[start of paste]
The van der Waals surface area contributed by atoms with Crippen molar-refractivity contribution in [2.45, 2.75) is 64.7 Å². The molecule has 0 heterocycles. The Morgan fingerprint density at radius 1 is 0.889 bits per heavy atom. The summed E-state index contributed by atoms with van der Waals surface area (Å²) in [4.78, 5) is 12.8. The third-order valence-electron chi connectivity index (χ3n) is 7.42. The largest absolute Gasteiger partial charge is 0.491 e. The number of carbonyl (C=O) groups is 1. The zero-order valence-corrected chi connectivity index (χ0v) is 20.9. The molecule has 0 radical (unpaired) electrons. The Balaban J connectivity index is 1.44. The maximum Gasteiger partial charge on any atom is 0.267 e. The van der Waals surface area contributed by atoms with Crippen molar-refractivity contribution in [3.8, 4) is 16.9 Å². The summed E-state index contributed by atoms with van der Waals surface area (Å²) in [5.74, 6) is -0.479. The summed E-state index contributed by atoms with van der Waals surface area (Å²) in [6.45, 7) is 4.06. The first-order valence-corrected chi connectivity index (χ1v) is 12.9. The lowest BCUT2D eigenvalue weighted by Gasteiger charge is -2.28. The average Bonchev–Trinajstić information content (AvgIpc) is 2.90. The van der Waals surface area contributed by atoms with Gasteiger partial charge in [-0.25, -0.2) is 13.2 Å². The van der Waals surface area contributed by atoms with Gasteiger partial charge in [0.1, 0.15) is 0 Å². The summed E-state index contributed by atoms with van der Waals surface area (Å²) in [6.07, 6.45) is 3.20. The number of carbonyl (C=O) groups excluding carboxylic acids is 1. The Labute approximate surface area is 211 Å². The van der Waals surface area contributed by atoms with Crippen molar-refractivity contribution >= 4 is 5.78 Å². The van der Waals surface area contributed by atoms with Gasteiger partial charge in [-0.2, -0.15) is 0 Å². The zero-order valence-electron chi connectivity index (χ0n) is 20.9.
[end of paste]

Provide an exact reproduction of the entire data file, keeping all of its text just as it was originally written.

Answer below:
The van der Waals surface area contributed by atoms with Crippen molar-refractivity contribution in [2.45, 2.75) is 64.7 Å². The molecule has 0 heterocycles. The Morgan fingerprint density at radius 1 is 0.889 bits per heavy atom. The summed E-state index contributed by atoms with van der Waals surface area (Å²) in [4.78, 5) is 12.8. The third-order valence-electron chi connectivity index (χ3n) is 7.42. The largest absolute Gasteiger partial charge is 0.491 e. The number of carbonyl (C=O) groups is 1. The zero-order valence-corrected chi connectivity index (χ0v) is 20.9. The molecule has 0 radical (unpaired) electrons. The Balaban J connectivity index is 1.44. The maximum Gasteiger partial charge on any atom is 0.267 e. The van der Waals surface area contributed by atoms with Crippen molar-refractivity contribution in [3.8, 4) is 16.9 Å². The summed E-state index contributed by atoms with van der Waals surface area (Å²) in [5.74, 6) is -0.479. The summed E-state index contributed by atoms with van der Waals surface area (Å²) in [6.45, 7) is 4.06. The first-order valence-corrected chi connectivity index (χ1v) is 12.9. The lowest BCUT2D eigenvalue weighted by Gasteiger charge is -2.28. The average Bonchev–Trinajstić information content (AvgIpc) is 2.90. The van der Waals surface area contributed by atoms with Gasteiger partial charge in [-0.25, -0.2) is 13.2 Å². The van der Waals surface area contributed by atoms with Gasteiger partial charge in [0.1, 0.15) is 0 Å². The summed E-state index contributed by atoms with van der Waals surface area (Å²) in [6.07, 6.45) is 3.20. The number of carbonyl (C=O) groups excluding carboxylic acids is 1. The Labute approximate surface area is 211 Å². The van der Waals surface area contributed by atoms with Crippen molar-refractivity contribution >= 4 is 5.78 Å². The van der Waals surface area contributed by atoms with Gasteiger partial charge in [-0.2, -0.15) is 0 Å². The zero-order valence-electron chi connectivity index (χ0n) is 20.9.